Eichenau  Peppermint Museum

History of peppermint cultivation in Eichenau

The history of peppermint cultivation in Eichenau began in 1918. Adolf Pfaffinger, an official who lived in the small settlement, fetched a rucksack full of roots of the Mitcham mint from the experimental garden of the "Bayrische Landesanstalt fuer Pflanzenbau und Landesschutz" (Weihenstephan).

The medicinal herb grew very well on the Eichenau moor-ground - in 1921 yet on 1,500 square meters. Neighbours copied his work - and mint cultivation grew to be the most important economic factor in the settlement in the Alling moor. By steady improvement of the methods of production and business installations the quality could be improved so much that the "Eichenau commodity" finally was of the highest quality in Germany, with the greatest amount of essential oil. It agreed with the high demands of the German pharmaceutic law and was only produced for the drug- and spice-market, for pharmacies and for the pharmaceutical industry.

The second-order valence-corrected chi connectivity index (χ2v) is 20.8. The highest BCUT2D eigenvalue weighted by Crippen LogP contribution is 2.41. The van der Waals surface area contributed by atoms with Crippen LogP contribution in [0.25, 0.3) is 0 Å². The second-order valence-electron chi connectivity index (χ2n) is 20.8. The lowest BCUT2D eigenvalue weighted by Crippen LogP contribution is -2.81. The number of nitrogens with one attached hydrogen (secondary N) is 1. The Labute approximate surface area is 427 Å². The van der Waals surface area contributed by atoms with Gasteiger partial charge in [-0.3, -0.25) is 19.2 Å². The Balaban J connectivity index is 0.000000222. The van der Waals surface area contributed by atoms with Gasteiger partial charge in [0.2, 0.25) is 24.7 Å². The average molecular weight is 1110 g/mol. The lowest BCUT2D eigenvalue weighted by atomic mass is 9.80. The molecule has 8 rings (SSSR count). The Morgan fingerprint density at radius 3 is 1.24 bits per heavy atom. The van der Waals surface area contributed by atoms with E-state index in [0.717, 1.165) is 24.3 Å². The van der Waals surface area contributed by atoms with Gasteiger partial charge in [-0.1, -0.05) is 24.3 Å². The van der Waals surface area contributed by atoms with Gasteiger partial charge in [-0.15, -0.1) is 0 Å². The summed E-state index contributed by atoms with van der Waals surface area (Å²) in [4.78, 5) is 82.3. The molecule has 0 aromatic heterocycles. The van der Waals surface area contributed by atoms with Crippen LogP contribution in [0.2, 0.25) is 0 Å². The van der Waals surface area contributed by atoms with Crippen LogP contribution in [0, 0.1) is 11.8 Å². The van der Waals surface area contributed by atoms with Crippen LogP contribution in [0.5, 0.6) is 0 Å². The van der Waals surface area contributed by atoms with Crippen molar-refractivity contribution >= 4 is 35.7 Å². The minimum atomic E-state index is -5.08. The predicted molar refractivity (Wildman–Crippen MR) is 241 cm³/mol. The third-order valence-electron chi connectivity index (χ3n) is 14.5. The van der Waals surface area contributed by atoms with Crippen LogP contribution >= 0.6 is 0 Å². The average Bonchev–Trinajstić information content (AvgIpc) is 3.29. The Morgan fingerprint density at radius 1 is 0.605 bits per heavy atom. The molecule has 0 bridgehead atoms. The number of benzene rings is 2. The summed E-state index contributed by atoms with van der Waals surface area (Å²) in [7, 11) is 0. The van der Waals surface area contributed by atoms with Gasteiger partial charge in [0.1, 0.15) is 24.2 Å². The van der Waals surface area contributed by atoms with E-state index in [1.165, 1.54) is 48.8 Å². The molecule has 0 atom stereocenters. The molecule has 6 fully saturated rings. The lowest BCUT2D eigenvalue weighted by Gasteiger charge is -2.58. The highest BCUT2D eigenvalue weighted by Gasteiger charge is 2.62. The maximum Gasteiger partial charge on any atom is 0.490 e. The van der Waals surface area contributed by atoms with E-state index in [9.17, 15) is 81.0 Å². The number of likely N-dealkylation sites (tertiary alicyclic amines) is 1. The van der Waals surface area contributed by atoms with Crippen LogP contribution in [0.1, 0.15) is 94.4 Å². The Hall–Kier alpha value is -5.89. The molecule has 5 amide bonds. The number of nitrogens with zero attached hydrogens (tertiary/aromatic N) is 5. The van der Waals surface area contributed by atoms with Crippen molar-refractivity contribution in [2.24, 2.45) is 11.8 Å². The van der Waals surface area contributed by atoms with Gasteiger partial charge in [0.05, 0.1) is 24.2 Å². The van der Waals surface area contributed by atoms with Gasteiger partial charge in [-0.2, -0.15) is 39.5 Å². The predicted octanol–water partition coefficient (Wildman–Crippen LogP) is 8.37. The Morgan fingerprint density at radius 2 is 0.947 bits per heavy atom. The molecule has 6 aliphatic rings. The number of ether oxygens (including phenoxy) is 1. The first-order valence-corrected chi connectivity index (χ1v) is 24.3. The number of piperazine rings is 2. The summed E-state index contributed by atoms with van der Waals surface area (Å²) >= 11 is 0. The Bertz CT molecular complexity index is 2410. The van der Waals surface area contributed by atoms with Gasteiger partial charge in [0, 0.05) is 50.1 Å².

The cultivation area of over 400,000 square meters, on which peppermint was produced by 12 professional and about 50 semi-professional workers in 1939 decreased in the fifties because of the beginning of settling-pressure in Eichenau.

In 1956 the drug and spice market was opened for foreign products and cheap imports flooded the market. Increasing wages contributed to the fact that labor intensive peppermint cultivation in Eichenau could no longer cover costs.

Today the peppermint is only cultivated for the museum. The result of the honorary efforts: Original Eichenau peppermint tea.